A Summer’s Tale (1996), the third installment in Eric Rohmer’s four seasons series, hones in on the loveliness of idle summers. A young student of mathematics (Melvil Poupaud) arrives at a Breton resort town for his summer vacation; and despite the imminent arrival of his on-again off-again girlfriend (Aurelia Nolin) he begins to see a lot of a local waitress (Amanda Langlet). Things complicate further when his girlfriend does arrive, bringing an attractive friend in tow (Gwenaëlle Simon). The romantic gravitations between these beautiful people move the plot along, and it’s a distinct pleasure to watch them orbit.
Director: Eric Rohmer
Producers: Francois Etchegaray, Margaret Ménégoz
Writer: Eric Rohmer
Cinematographer: Diane Baratier
Editor: Mary Stephen
Cast: Melvil Poupaud, Amanda Langlet, Gwenaëlle Simon, Aurelia Nolin
Premiere: September 30, 2013 – New York Film Festival
US Theatrical Release: February 5, 2014
US Distributor: Kino Lorber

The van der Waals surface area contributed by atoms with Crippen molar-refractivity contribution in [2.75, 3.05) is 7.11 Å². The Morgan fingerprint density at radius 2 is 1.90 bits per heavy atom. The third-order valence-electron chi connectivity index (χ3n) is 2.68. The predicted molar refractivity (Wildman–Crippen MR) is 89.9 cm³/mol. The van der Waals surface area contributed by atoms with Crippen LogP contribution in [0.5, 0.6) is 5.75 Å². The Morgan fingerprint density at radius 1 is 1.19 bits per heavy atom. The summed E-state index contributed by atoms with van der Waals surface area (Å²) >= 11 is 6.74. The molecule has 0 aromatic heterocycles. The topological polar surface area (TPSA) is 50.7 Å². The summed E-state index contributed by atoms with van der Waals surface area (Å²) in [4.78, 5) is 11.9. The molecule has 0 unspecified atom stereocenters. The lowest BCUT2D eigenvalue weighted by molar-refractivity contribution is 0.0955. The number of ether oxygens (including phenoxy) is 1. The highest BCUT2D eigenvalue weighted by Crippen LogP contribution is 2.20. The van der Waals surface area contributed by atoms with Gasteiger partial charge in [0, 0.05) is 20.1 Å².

Like in his Morality Tales, A Summer’s Tale captures the biting euphoria of attraction and ennui. In 1975’s Night Moves, Gene Hackman has the unforgettable line, “I saw one of those Rohmer pictures once; it was sort of like watching paint dry.” Now that’s a little unfair, but it hits on an essential trait of the auteur: he’s in no big hurry. One thing that makes this film so appealing is that the characters seem to drift into one another. It may be 1996, but they’re refreshingly unconcerned with millennial schizophrenia or the globalizing machinations of the WTO. Instead, they indulge a lazy curiosity about life and romance, which they vocalize in meandering dialogues. And there’s something very sexy about good conversation. Although Rohmer was in his 70s when he directed the film, it isn’t stodgy or melancholic. It’s sweet and meditative, circling that enduring restlessness of youth.